E-Skateboards: Awesome Or The End of Civilization?

Is the emergence of the electric skateboard a sign that electrified and alt-fuel technology has integrated itself into every nook and cranny of vehicular culture or, conversely, does it confirm that today’s skater youth are pampered beyond comprehension?

Philosophical questions aside, Kef Design, a Portland, Ore.-based company, is powering forward with its line of electric skateboards known as Metroboards. These decks can reach top speeds of 19 mph in five seconds and shuttle riders up to 15 miles on a single, two-hour charge. Driven by a 600-watt motor and a lithium battery pack, Kef says the Metroboard has enough power to propel riders up a nine degree slope.


image via Kef Designs

The Metroboards feature nine rider-adjustable power levels (from beginner to advanced), allowing riders to fine-tune their ride to their personal own comfort and skill level. The decks are controlled by a small, wireless remote controller that uses Bluetooth digital signal to communicate with the motor controller located under the deck. The controller uses two buttons and a small joystick to control speed and the deck’s regenerative braking system.

Starting at 2 mph, the controller can work in 1 mph increments all the way up to top speed. If the remote is accidentally dropped while riding or if the board gets away from the controller by more than about 10 feet, the brakes will automatically be applied to prevent a runaway board.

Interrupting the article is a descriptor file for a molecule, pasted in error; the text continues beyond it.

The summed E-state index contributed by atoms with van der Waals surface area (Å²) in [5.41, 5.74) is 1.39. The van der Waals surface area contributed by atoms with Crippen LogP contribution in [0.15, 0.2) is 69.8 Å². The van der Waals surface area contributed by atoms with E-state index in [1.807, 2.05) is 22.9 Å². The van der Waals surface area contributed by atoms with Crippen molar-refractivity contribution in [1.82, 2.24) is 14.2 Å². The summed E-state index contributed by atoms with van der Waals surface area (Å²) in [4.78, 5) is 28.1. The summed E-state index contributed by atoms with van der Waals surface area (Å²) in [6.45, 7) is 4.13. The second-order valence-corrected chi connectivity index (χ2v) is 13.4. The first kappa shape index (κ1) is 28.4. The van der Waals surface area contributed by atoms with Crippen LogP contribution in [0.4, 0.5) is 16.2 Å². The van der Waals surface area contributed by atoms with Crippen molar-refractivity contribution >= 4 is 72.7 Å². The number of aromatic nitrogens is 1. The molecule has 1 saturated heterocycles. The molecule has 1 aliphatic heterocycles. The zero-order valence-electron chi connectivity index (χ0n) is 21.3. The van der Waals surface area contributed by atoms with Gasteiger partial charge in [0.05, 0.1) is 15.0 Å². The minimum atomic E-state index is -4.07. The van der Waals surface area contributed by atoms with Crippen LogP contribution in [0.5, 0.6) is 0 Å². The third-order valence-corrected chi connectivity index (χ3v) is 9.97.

For such a small package, the decks are packed with bells and whistles. Aside from the regenerative braking the boards also feature a front and rear LED lighting system, a remote control bell to warn pedestrians, and a fuel gauge built into the remote control that warns of a low battery via a series of beeps.

There are four Metroboard models that start at around 17 pounds. The smallest deck, the Gravity Mini, is 27 inches long while the largest model, the Longboard, stretches to 41 inches.

Kef has done the math and figures the boards get about 1,500 mph using equivalent electrical energy. That translates to about $0.0005 per mile. And yes, if the battery dies and you are forced to do the unthinkable—actually push the board forward with your legs—it’s possible due to what the company calls its low pulley ratio.

Steve Duda lives in West Seattle, WA with three dogs and a lot of outdoor gear. A part-time fly fishing fishing guide and full-time writer, Steve’s work has appeared in Rolling Stone, Seattle Weekly, American Angler, Fly Fish Journal, The Drake, Democracy Now! and many others.

Be first to comment